eRAWFORD V. THE WELLS CITY.
'(Diltrict Court, B. D. NeUJ York. February 8,1889.)
'1. MASTlllR AND SERVANT-INJURY TO STEVEDORE-NEGLIGENCE-LIABILITY 011'
Libelant was engaged in trimming grain under the hatch in the hold of a vessel, when seamen placed the hatch-cover on. Libelant stood aside while the cover was being put on, but afterwards resumed work on the mate's or· del'. Two of the seamen then attempted to spring the hatch·covers together, when one cover, which was greasy, slipped, and fell upon the libelant, caqsing injuries for which this suit was brought. Held, that.the vessel wasHable fodibelant's damage.
S.rim-FELLOW'SERVANT-GRAIN-TRIMMER AND SAILOR. VESSEL.
A grain.trimmer, employed by a contractor to assist in the grain with which a vessel is being loaded, is not the fellow-servant of a sailor on the ship.S
, In Admiralty. Action for personal injuries received by libelant, while engaged in trimming grain in the hold of the steam-ship Wells Oity, through the 'falling upon him of one of the ship's hatch-covers. . .,John I. Allen, for libelant. " E. BJ: (l.on001'8,· for the. steam-ship.
BENFlDICT, J. This action is brought to recover damages for injortes -:received by the libelant while he was engaged in trimming grain inlthe 'hold of the steam-ship Wells City, thtough the falling upon him of one 'Of the ship's hatch-covers; The libelant was a grain-trimmer, employed by'acontrMtor to work in triniming the cargo ofgrain then being . ·on' board the steam-ship. At the time ot' trimming 'was finished all but leveling off the grain under the hatch. ',;The. spaut had been removed, and,as it was raining hard, the mate bfthe ship'di. Tected three oithe crew to, put on the hatch-covers. The mate waS at the time in the hold with the libelant. 'When the placing oitha covers in position was commenced, warning seems to have been giveli to the men in the hold, and they stepped 'out from under the hatch in 'order ,:to be out of danger. While they were out of the hatch, the covers were ':allputinposition, and thereby the hold was so darkened as to indicate ·to.persons .below that the covers were' in place. Accordingly the mate , motioned the libelant that it was time for him to resume work,,'aridthe 'libelant, with others, thereupon stepped back into·the hatch; to conclude 'his work of trimming the grain in thehatchwa.y. After thenHm :had 'stepped, back· under the hatch, however, two of the sailors' undertook to "spring two of the'natch-cov6fs together; the covers ha:Ving failed to go 'home when laid down. In doing this, one oNhe mert lifted OIi'EH1f the
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to one, for injuries caused by the negl.igence of .another, see Railway Co. v. Welch, (Tex.) 10 S. W. Rep. 529, and note; Sullivan v. RaIlroad Co., (N. Y.) 20 N. E. Rep. 569, 4I.nd note.; Wolcott v. Studebaker, 34 Fed. Rep. 8, and note.
1 Reported by Edward G. Benedict, Esq., of the New York bar. .£.ic!; "As to who are fellow-servants within the rule exempting the master from liability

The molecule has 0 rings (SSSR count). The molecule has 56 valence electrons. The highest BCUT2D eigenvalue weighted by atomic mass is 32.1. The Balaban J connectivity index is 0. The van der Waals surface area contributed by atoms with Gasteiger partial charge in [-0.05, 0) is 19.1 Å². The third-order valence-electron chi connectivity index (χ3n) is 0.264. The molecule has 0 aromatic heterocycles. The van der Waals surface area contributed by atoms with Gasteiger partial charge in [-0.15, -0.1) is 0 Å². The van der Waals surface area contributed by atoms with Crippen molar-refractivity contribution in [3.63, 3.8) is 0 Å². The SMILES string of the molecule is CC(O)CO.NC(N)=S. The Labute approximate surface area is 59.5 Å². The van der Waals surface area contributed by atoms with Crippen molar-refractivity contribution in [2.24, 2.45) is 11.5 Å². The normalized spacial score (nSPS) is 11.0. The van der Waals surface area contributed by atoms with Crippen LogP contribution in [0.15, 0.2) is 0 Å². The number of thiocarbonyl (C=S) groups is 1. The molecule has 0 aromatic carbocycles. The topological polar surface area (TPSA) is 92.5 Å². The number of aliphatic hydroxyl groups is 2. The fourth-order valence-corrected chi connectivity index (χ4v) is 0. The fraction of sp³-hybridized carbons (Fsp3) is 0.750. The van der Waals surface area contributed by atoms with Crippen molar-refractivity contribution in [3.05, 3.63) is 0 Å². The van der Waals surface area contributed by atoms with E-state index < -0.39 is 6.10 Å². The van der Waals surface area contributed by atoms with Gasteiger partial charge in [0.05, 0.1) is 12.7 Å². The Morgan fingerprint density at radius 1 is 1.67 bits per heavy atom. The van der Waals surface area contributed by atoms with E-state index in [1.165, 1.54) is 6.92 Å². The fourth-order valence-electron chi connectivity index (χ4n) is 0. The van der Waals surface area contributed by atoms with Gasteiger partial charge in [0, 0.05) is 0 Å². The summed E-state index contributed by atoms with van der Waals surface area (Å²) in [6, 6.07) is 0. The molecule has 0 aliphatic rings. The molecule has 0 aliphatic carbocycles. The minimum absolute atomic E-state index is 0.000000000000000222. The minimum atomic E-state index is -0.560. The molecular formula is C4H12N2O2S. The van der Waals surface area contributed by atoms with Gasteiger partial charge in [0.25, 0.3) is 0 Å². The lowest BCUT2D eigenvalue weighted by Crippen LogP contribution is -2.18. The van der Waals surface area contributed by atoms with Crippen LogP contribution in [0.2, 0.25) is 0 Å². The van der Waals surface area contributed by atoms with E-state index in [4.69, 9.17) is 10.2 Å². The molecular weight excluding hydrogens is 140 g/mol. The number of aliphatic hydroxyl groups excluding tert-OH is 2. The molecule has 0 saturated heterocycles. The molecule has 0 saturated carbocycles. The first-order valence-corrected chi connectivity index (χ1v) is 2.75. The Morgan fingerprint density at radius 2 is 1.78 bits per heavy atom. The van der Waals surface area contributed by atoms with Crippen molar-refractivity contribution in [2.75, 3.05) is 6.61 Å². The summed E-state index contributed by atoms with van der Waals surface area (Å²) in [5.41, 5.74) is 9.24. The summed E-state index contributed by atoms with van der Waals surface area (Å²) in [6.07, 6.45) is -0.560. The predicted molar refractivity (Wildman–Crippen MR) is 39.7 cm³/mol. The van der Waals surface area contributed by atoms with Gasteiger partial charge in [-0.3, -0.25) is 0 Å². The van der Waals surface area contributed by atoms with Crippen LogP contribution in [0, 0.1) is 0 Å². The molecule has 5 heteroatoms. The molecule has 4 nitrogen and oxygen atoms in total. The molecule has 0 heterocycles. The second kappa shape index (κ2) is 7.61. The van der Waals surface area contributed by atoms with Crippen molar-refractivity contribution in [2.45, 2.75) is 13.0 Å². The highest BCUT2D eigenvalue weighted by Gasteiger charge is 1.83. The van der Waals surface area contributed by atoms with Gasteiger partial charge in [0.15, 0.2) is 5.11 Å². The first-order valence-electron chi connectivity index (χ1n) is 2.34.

covers, and the other lifted the other, and placed their edges together. Each cover weighed about 70 pounds, and they were very greasy at the time, owing to the dampened dust arising .from the grain. While the covers were thus being sprung together, ohe of them slipped, and fell into the hold below,striking the libelant, and causing the injuries for which be now sues. Several points are made on the part of the One is that the libelant was at the time of the accident the servant of the claimant, engaged in a common employment with the sailors who undertook to place the cover in position, and therefore cannot recover for negligence of It fellow-servant. Upon this point my opinion is that the relation of fellow-servant did not exist between the libelant and the mate who directed the placing of the covers, or eetween the libelant and the seamen who were engaged in handling the covers at the time the cover fell. Next, it is contended that the libelant's injuries are attributable to his own carelessness, because be resumed work under the hatch before the adjustment of hatch-covers was completed. But when the hatchcovers. were placed in position so as to exclude the light from those be. low, the libelant, in absence of notice to the contrary, was .entitJed to assume that the adjustment of the hatch-covers bad been completed, and especially so when the mate who had directed the placing of the hatchcovers indicated to him that it was time for him to resume his work in thf;l hatch. In my opinion, the libelant was not guilty of negligence in being under the hatch under the circumstances. Third, it is contended on the part of the claimant that it is not shown that the. falling of the hatch was caused by negligence. Upon this point my opinion is also adverse to the claimant. The evidence, as I understand it, shows negligence in the performance of the ship's work of putting on the hatch-covers. The negligence consisted in attempting to handle th", cover by It single man, instead of by two. The cover was greasy, and liable to slip, and in case of any slip it would be impossible for a single man to hold it, weighing, as it did, some 70 pounds. It was, in my opinion, negligence for a single man to attempt to handle the cover while springing it home under such circumstances, and espe. cially was it negligence to do so without warning to the men in the hatch, . after the covers had .been down in such a position as to indicate to the men below tbat the covers were in place. The libelant, instead of being warned. was, in legal effect, notified by the mate that the covers were in place. Under such circumstances, I think it must be held that negligence on the part of the ship has been shown, and under . ' the principJes stated in the case of The Kate Gann. 2 Fed. Rep. 241, af(firmed by the circuit court, 8 Fed. Rep. 719, the libelant is entitled to ,·J:!lcqver his damages of thevessel herself. Let there be a decree in favor of the libelant, with a reference to ascertain the amount of the damages sustained.